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Hmm. That DOESN’T MAKE SENSE, does it?

Aaron Zupancic (from web archive) says its Microsoft’s fault.

This is basically what the Microsoft article says:

If sending a datagram using the sendto function results in an “ICMP port unreachable” response … the subsequent call to recvfrom does not work with a WSAECONNRESET (10054) error response.

Isn’t that STUPID?? Isn’t that like, totally against the spirit of UDP? Isn’t the UDP protocol supposed to like, “not care” if the message doesn’t get there? Why are you throwing this error in my face now when I don’t expect it, Microsoft?

Anyway, here it is again: On a UDP-datagram socket this error indicates a previous send operation resulted in an ICMP Port Unreachable message.

Anyway, it only happens once PER TIME you call sendto() on an (address,port) that isn’t set up to receive a UDP packet. Basically, when you send something to an (address,port) that CANNOT RECEIVE IT, you get this error on your NEXT call to recvfrom(). Its a pretty roundabout and counter intuitive way of doing stuff, but hey, so are a lot of other things in sockets (EWOULDBLOCK on nonblocking socket when you try to receive, zero-length packet when someone closes a TCP connection..), but it CAN BE pretty useful to know that SOMEONE has gone away and you should check the whether each of the clients you THINK is there, if any of them has gone away (which one of them certainly has).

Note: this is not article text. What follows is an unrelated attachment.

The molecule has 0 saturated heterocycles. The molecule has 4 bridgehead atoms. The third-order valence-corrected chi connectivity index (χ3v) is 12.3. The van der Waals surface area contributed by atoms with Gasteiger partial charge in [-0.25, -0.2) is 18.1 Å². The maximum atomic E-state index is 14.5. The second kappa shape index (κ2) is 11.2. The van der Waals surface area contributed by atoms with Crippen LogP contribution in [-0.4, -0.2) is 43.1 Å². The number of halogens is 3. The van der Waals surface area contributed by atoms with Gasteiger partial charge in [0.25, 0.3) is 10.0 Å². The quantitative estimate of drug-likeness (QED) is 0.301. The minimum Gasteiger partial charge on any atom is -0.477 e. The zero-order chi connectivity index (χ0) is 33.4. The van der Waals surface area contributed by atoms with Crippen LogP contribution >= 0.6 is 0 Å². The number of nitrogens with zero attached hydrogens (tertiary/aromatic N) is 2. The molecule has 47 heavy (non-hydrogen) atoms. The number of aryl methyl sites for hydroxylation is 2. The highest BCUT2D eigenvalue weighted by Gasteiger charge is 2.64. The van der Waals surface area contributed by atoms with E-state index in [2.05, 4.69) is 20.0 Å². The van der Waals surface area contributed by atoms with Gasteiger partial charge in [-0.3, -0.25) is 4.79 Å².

• Anonymous
    • Posted December 3, 2009 at 6:41 pm
    • Permalink

    This behavior is different between XP and Vista apparently. The sockaddr_in struct will not be filled out in Vista with the info from the failed packet, whereas in XP it is.

    Need to find a solution for this.

    • Haitong
    • Posted December 11, 2009 at 1:06 pm
    • Permalink

    really helpful…I encountered this problem recently…this article help me find the root cause…

  1. Great thanks! This helped me.

  2. A thousand thanks for your post here! ;)
    This made me solve my issues when a client left without a proper close message.

    IMO it’s weird to just throw an exception at the next BeginReceive or EndReceive…
    And the worst part is that you can’t see what the remote endpoint was…

    • Irfan
    • Posted February 19, 2013 at 5:09 pm
    • Permalink

    Thank you for this post. Helped us debug why our UDP socket python code ran on linux and not on windows.

    • John Bendiksen
    • Posted September 11, 2013 at 10:59 pm
    • Permalink

    This post has save me many hours of painful diagnostics, head-scratching and cursing. It has also cured my gout, lowered my receding hairline and re-invigorated my sex life. Many, many thanks to you, RedundantBo.

    And yes, it IS wierd. DAMN wierd.

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